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electric telegraph was in its beginnings, Mr. Kendall, Mr. B. B. French, and a few others had an active part in making it a commercial success, being directors in the first company ever formed in the world, organized to build the line between Washington and Philadelphia. Mr. Kendall's connection with this enterprise was the basis of his fortune. Physically he was spare and slight of figure, with a kindly face, and courteous, gentle manners; and was in all respects unlike the person his political enemies described him to be. He was a noted politician, and from 1835 to 1810 was a member of Van Buren's cabinet as Postmaster-General. It is related that when he retired from office he was so poor that he was obliged to sell the horses and carriage he had used while in official life, and was even under the necessity of borrowing the means to supply the daily needs of his household.
By the act of February 16, 1857, the Columbia Institution for the Instruction of the Deaf and Dumb and the Blind was incorporated, and on June 13 of that year the institution was opened in two houses on Kendall Green. One of these houses, together with 2 acres of ground, was given by Mr. Kendall, who acted as president from 1857 to 1864. The superintendent was Edward Miner Gallaudet,' and soon after he was assisted by his mother, Mrs. Thomas Hopkins Gallaudet, as matron, and by James Denison as instructor of the deaf, and Mrs. Maria M. Eddy as teacher of the blind. The 5 deaf-mutes from New York comprised the first scholars, and during the year 7 other deafmutes and 6 blind children were admitted.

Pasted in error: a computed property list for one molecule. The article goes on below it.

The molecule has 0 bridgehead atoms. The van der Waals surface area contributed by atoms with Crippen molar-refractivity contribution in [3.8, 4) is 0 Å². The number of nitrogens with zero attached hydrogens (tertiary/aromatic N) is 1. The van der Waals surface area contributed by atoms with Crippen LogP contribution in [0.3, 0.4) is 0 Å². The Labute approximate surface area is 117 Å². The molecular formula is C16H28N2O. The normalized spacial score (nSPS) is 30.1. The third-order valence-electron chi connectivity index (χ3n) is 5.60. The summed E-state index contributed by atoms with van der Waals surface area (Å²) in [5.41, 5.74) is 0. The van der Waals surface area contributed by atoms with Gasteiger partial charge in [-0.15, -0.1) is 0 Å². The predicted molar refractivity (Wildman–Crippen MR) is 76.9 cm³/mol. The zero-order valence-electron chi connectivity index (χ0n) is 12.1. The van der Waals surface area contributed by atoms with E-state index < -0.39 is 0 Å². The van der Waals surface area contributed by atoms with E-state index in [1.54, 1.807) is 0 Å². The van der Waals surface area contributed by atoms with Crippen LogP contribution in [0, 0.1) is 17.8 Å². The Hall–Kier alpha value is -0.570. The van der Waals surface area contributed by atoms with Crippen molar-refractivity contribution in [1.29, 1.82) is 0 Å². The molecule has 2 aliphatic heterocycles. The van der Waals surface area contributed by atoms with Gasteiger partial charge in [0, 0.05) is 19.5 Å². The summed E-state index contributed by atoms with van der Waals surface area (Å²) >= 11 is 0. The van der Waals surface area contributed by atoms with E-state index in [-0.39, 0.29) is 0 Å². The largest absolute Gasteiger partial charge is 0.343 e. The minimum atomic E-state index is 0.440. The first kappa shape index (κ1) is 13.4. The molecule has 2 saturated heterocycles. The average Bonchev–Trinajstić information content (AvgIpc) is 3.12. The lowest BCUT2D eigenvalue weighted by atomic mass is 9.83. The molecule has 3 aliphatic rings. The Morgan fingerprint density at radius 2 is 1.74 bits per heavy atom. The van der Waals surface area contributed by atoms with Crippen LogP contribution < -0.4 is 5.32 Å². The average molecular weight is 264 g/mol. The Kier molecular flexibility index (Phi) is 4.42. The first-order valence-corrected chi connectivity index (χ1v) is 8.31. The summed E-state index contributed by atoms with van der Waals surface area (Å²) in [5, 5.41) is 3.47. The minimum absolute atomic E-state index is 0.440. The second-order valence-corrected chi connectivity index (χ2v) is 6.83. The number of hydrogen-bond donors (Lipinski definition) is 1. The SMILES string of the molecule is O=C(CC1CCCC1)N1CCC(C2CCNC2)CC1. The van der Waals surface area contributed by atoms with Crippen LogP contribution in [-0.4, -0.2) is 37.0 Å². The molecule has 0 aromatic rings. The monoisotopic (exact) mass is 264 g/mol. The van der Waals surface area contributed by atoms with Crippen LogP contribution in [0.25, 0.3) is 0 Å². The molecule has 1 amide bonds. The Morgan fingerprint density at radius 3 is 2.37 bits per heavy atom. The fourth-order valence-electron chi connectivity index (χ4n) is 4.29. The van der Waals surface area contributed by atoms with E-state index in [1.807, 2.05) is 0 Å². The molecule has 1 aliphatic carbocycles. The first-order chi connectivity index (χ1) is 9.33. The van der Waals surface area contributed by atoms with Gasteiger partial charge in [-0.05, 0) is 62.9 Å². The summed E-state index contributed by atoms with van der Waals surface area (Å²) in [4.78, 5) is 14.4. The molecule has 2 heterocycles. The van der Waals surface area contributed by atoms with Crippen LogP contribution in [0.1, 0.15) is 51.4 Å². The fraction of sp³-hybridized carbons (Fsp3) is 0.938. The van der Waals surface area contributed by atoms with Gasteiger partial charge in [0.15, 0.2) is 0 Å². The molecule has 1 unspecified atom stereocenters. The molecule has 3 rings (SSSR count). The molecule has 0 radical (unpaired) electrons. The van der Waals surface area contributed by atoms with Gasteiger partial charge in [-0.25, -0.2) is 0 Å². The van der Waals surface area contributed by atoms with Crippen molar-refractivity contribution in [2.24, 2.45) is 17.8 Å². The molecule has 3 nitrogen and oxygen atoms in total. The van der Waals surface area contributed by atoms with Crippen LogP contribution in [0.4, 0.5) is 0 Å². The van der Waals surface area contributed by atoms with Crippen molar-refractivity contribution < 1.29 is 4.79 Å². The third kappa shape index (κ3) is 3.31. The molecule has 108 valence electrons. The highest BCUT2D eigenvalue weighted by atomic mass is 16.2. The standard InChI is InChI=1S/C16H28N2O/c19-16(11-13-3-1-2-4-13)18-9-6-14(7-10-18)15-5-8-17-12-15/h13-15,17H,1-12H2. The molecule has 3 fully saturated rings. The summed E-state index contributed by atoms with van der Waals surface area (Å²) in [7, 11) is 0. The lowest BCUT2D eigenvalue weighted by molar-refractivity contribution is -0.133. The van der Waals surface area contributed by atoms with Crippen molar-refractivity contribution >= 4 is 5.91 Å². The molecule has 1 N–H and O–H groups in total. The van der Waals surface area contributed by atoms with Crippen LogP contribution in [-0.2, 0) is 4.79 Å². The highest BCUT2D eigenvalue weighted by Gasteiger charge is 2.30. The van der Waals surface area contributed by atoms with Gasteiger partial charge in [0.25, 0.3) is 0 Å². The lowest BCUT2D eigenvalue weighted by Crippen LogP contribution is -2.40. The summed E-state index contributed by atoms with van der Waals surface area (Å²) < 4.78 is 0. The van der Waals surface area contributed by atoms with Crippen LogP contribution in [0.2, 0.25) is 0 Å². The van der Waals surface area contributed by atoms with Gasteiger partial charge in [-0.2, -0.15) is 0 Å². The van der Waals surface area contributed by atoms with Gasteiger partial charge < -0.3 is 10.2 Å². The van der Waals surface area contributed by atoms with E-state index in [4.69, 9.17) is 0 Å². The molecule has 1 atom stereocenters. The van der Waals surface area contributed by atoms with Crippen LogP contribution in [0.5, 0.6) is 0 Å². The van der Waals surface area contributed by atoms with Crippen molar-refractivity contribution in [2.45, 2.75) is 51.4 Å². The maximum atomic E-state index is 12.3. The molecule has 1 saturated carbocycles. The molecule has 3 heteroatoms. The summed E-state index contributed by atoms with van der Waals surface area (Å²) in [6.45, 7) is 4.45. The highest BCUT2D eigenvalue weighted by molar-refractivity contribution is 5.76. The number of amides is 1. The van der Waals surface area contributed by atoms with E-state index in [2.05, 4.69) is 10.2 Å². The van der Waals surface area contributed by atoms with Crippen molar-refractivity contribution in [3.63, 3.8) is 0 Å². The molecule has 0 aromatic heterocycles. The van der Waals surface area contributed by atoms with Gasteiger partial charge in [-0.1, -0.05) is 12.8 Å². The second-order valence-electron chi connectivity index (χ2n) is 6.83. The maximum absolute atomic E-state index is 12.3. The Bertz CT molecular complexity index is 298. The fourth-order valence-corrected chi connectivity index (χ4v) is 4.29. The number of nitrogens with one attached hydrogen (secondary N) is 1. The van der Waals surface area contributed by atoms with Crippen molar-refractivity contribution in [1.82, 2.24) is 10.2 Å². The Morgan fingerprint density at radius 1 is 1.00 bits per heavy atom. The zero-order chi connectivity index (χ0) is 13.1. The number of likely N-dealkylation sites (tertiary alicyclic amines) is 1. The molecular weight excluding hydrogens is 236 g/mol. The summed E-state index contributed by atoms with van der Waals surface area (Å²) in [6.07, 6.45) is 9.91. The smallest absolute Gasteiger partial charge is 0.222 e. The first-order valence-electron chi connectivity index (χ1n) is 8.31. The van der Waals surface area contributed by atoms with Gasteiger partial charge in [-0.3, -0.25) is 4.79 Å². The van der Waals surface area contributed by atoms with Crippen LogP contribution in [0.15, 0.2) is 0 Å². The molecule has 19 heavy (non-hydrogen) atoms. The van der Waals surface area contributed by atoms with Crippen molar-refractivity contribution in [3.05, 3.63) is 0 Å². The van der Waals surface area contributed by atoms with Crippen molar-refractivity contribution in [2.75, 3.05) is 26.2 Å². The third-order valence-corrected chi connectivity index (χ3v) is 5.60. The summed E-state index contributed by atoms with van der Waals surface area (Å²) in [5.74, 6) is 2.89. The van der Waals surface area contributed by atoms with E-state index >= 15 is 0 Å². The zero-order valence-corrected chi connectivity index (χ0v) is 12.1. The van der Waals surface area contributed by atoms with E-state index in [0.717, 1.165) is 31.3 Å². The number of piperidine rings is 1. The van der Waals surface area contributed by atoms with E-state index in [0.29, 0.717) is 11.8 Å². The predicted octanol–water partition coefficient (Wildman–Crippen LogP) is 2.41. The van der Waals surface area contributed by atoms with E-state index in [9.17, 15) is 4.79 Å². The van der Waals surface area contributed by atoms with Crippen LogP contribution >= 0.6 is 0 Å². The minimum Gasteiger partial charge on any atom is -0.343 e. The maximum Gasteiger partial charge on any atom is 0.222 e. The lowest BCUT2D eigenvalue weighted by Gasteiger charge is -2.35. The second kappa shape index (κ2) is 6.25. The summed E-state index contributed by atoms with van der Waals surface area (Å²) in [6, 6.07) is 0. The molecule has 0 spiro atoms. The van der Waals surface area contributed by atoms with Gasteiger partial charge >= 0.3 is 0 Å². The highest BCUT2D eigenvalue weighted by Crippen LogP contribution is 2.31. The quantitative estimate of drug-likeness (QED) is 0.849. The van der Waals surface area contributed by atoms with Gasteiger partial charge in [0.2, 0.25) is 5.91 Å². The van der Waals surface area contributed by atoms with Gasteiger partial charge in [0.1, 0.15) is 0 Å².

It was provided in the charter that the institution should receive $150 a year for each indigent pupil from the District of Columbia, the amount to be paid from the Treasury of the United States whenever the Secretary of the Interior should be satisfied by evidence submitted by the president of the institution that any deaf, dumb, or blind person of teachable age properly belonging to the District of Columbia could not command the means to secure an education. The amount thus paid during the first year was $1,600.75; the second year it was $2,380.40, and the third year $2,671.56. By the act of May 29, 1853,
Dr. Edward Miner Gallaudet was born in Hartford, Conn., Febrnary 5, 1837. His father, Rev. Thomas Hopkins Gallaudet (born at Philadelphia, December 10, 1787; died at Hartford, Conn., September 10, 1851) founded at Hartford the first deafmute institution in America; he resigued the principalslip of the institution in 1830, and from 1838 until his death was chaplain of the Connecticut Retreat for the Insane, at Hartford, Conn. Rev. Thomas Gallaudet, a brother of E. M. Gallaudet, was an instructor in the New York Institution for thie Instruction of the Deaf and Dumb, from 1813 to 1838; he founded St. Ann's Church for Deaf-Mutes in 1852 and became manager of the Church Mission to Deaf. Mutes in 1872. Dr. E. M. Gallaudet is a graduate of Trinity College (class of 1856), Hartford, Conn.